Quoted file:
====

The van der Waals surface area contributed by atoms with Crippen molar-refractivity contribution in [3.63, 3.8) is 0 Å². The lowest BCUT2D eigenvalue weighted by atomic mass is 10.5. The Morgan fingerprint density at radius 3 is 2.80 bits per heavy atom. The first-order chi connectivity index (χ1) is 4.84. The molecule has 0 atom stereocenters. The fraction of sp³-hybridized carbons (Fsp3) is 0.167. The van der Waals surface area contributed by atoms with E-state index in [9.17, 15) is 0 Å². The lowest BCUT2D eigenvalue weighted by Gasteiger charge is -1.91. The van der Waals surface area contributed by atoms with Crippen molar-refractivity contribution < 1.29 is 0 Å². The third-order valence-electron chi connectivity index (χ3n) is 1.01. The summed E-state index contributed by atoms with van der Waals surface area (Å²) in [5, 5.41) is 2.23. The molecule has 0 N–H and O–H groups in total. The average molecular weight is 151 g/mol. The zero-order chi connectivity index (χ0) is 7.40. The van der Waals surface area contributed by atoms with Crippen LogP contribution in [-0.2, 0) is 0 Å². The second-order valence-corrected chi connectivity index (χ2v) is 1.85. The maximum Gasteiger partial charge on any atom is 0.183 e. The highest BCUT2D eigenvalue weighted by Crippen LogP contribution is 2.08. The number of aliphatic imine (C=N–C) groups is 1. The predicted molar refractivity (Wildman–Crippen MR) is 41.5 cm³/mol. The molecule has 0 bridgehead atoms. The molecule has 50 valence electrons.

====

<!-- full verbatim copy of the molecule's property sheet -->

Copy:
The van der Waals surface area contributed by atoms with Crippen molar-refractivity contribution in [3.63, 3.8) is 0 Å². The lowest BCUT2D eigenvalue weighted by atomic mass is 10.5. The Morgan fingerprint density at radius 3 is 2.80 bits per heavy atom. The first-order chi connectivity index (χ1) is 4.84. The molecule has 0 atom stereocenters. The fraction of sp³-hybridized carbons (Fsp3) is 0.167. The van der Waals surface area contributed by atoms with E-state index in [9.17, 15) is 0 Å². The lowest BCUT2D eigenvalue weighted by Gasteiger charge is -1.91. The van der Waals surface area contributed by atoms with Crippen molar-refractivity contribution < 1.29 is 0 Å². The third-order valence-electron chi connectivity index (χ3n) is 1.01. The summed E-state index contributed by atoms with van der Waals surface area (Å²) in [5, 5.41) is 2.23. The molecule has 0 N–H and O–H groups in total. The average molecular weight is 151 g/mol. The zero-order chi connectivity index (χ0) is 7.40. The van der Waals surface area contributed by atoms with Crippen LogP contribution in [-0.2, 0) is 0 Å². The second-order valence-corrected chi connectivity index (χ2v) is 1.85. The maximum Gasteiger partial charge on any atom is 0.183 e. The highest BCUT2D eigenvalue weighted by Crippen LogP contribution is 2.08. The number of aliphatic imine (C=N–C) groups is 1. The predicted molar refractivity (Wildman–Crippen MR) is 41.5 cm³/mol. The molecule has 0 bridgehead atoms. The molecule has 50 valence electrons.